From “Jellyfish hunt as effectively as finned fish (New York Times September 30, 2011), we learn:
For animals that drift through the sea without the benefit of eyesight, jellyfish have managed to survive remarkably well. In fact, in areas where overfishing and habitat destruction have reduced fish populations, jellyfish are now becoming the dominant predators.
So eyesight was not an overwhelming advantage for marine predators?* What does that say about Cambrian explosion theories that depend on the supposed advantage of eyesight, in touching off an evolution war?
“To our surprise, jellyfish were as good predators as visually predating fish in spite of being slow and blind, because they play an entirely different hydromechanical trick,” he said in an e-mail.
Dr. Acuña and his colleagues discovered that jellyfish were also efficient eaters. They may not consume their prey as quickly as the fish they compete with, but jellyfish effectively funnel the energy they obtain from their food into body growth. And they do not need to eat as much food, allowing them to endure months of starvation if necessary.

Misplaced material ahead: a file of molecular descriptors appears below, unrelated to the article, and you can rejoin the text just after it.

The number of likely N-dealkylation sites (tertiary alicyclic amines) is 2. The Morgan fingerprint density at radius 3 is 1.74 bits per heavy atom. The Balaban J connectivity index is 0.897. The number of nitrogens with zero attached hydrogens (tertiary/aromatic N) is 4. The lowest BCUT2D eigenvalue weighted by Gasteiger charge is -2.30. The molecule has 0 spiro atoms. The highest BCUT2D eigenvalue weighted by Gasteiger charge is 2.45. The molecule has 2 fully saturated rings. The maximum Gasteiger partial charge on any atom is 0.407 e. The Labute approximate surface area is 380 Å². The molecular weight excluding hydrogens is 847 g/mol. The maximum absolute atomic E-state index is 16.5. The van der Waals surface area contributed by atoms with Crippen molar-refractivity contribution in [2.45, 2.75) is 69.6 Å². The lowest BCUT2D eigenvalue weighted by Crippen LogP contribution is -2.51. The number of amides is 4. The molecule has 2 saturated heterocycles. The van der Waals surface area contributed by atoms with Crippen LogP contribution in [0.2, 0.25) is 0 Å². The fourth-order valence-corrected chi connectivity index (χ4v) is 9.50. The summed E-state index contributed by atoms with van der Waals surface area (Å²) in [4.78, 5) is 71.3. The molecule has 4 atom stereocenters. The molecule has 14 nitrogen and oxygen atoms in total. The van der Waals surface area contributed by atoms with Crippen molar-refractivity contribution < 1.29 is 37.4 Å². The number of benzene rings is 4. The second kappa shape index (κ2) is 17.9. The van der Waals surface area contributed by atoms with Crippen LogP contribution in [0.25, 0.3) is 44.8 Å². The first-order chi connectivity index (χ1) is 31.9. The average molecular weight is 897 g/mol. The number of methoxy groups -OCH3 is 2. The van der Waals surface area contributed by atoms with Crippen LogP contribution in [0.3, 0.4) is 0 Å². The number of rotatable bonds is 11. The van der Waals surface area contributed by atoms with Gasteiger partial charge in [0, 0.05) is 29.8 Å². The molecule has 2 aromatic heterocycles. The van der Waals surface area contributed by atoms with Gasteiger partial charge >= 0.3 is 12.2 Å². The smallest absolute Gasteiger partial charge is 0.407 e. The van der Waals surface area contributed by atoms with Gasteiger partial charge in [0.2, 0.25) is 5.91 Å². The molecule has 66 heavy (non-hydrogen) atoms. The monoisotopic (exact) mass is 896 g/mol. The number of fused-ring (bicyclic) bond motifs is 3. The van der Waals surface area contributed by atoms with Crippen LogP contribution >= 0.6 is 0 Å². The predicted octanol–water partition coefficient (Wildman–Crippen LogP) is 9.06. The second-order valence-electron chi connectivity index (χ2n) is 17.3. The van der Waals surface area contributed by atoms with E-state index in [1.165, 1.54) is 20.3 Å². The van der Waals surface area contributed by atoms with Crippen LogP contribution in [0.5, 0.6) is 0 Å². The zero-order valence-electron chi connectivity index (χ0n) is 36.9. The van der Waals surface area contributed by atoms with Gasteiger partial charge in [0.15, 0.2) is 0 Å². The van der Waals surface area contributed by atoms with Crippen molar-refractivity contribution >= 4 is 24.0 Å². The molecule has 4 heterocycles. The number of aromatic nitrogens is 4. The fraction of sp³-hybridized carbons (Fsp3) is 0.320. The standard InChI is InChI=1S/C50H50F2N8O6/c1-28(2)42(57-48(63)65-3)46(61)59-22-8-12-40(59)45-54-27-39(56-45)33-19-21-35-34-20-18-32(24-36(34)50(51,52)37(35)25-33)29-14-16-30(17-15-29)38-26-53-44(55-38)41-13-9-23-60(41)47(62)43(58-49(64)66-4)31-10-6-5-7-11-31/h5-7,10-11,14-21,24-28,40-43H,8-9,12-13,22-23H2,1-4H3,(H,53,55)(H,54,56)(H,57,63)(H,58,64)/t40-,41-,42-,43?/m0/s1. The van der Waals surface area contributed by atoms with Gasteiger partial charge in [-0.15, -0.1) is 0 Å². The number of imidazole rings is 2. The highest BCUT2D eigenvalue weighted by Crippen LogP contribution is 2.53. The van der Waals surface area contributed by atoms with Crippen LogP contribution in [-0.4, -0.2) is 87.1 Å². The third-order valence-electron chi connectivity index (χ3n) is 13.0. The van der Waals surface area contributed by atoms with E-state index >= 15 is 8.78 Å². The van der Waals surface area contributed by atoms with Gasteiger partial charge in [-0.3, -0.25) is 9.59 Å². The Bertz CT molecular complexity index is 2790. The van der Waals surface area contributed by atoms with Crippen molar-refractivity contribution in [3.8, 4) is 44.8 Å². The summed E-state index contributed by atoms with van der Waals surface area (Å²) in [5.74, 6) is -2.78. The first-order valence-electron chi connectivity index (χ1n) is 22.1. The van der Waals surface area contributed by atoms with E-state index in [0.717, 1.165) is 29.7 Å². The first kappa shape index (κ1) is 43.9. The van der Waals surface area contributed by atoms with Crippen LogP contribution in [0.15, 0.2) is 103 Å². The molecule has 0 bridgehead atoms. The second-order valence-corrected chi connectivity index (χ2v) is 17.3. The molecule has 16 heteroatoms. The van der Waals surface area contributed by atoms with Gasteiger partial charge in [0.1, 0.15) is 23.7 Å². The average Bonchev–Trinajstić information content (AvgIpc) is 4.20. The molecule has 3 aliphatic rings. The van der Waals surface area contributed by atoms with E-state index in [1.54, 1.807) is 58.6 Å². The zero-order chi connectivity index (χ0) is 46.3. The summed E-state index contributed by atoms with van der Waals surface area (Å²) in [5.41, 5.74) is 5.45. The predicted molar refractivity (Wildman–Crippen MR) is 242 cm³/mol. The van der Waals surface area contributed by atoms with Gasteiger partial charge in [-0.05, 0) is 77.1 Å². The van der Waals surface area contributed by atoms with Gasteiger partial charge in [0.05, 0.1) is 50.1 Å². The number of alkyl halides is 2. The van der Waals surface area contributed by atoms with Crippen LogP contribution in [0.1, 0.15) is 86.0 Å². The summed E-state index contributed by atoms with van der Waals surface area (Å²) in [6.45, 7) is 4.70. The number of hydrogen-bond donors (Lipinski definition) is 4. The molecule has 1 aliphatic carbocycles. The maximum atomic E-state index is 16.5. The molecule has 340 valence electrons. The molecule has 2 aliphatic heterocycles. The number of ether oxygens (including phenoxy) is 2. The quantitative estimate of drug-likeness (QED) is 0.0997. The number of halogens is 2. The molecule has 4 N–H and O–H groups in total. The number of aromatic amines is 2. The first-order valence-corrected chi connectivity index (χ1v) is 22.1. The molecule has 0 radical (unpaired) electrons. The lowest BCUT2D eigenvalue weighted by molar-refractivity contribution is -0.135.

Well, as the polar bear would say, enduring starvation always comes in handy.
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* Maybe not for marine predators. But some UD News staff remember driving despondent seniors to eye clinics – them saying, “Nothing works!” Modern methods often do work, even for very old people. No one should just give up on their eyesight.